*Warning: Potential Spoilers*
None of the Marvel films have been perfect, of course they can’t be. They’re based off of comics, loosely in some ways just because of the scope of them. The closest Marvel has come to a perfect movie (in my opinion, of course) is The Avengers (2012), because it had both scope and build-up. The reason that Age of Ultron (2015) met with such shaky reactions is because it was almost all scope- so many characters, such a large plot, it’s hard to fit it all into a two hour movie, no matter how much you cut. Captain America: Civil War is based on a much larger premise, with many more characters originally taking part, but it feels like the first Avengers– personal and the start of something new.
Civil War opens in Nigeria, where Steve Rogers, aka Captain America (Chris Evans) is leading the Avengers B team in an attempt to prevent a terrorist attack, and in the process several innocent bystanders (including a few natives of the country of Wakanda) are injured. This prompts the United Nations to put forth the Sokovia Accords- an agreement that the Avengers would be under the direction of the UN rather than themselves, on record and only accepting the missions granted to them. Tony Stark, aka Iron Man (Robert Downey Jr.), still reeling with guilt over the creation of Ultron, agrees to sign to help keep the Avengers accountable. Rogers, worried about what might happen if a higher government with an agenda is in control of their actions, does not. Almost immediately a plot unfolds that includes Bucky Barnes (Sebastion Stan), The Winter Soldier, for which Steve cannot stand by and Tony cannot let him act. The other Avengers (including some new faces) also take sides, leading to an all-out brawl.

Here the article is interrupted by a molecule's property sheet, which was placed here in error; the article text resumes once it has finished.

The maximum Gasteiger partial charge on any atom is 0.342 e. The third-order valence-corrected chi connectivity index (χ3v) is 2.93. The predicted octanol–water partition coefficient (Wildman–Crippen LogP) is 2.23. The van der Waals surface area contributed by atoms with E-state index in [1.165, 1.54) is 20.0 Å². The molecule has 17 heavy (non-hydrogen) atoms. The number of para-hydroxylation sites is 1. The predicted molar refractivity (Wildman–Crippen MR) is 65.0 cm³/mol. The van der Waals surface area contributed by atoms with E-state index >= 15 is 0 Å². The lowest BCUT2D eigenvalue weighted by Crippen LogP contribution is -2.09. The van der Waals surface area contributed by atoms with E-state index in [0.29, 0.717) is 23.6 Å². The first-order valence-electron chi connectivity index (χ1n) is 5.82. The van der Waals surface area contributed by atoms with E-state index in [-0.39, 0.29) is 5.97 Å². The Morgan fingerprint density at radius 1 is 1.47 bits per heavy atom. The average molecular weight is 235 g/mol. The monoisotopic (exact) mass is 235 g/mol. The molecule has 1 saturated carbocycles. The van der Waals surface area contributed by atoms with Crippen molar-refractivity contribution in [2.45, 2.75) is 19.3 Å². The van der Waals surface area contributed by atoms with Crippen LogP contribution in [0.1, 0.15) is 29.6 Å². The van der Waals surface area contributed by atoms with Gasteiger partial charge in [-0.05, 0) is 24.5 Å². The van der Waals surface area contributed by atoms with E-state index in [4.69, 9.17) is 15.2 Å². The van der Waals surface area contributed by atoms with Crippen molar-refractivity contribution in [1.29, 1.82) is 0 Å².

This is the first time in the Marvel Cinematic Universe that we really see a political agenda develop- of course, you may argue that The Winter Soldier was pretty political, but let’s face it, we pretty much all agree that the evil Nazi organization shoot-off is bad and we don’t want them in control. The difference between that and Civil War is that you can look at both sides of the conflict- those for accountability and those for freedom- and understand both. Neither Captain America or Iron Man are completely right, and neither are completely wrong. Civil War has begun something in Phase Three that Marvel has barely touched on before, and that is provide its audience a choice. In all movies up till now, the goal has been clear- superhero protects the world, saves the damsel, foils the scheme, happy ending. With Civil War, none of that is clear, because neither side is completely the enemy. Where The Avengers brought a team together, Civil War aptly breaks them apart, and fills its audience once more with a sense that something has changed.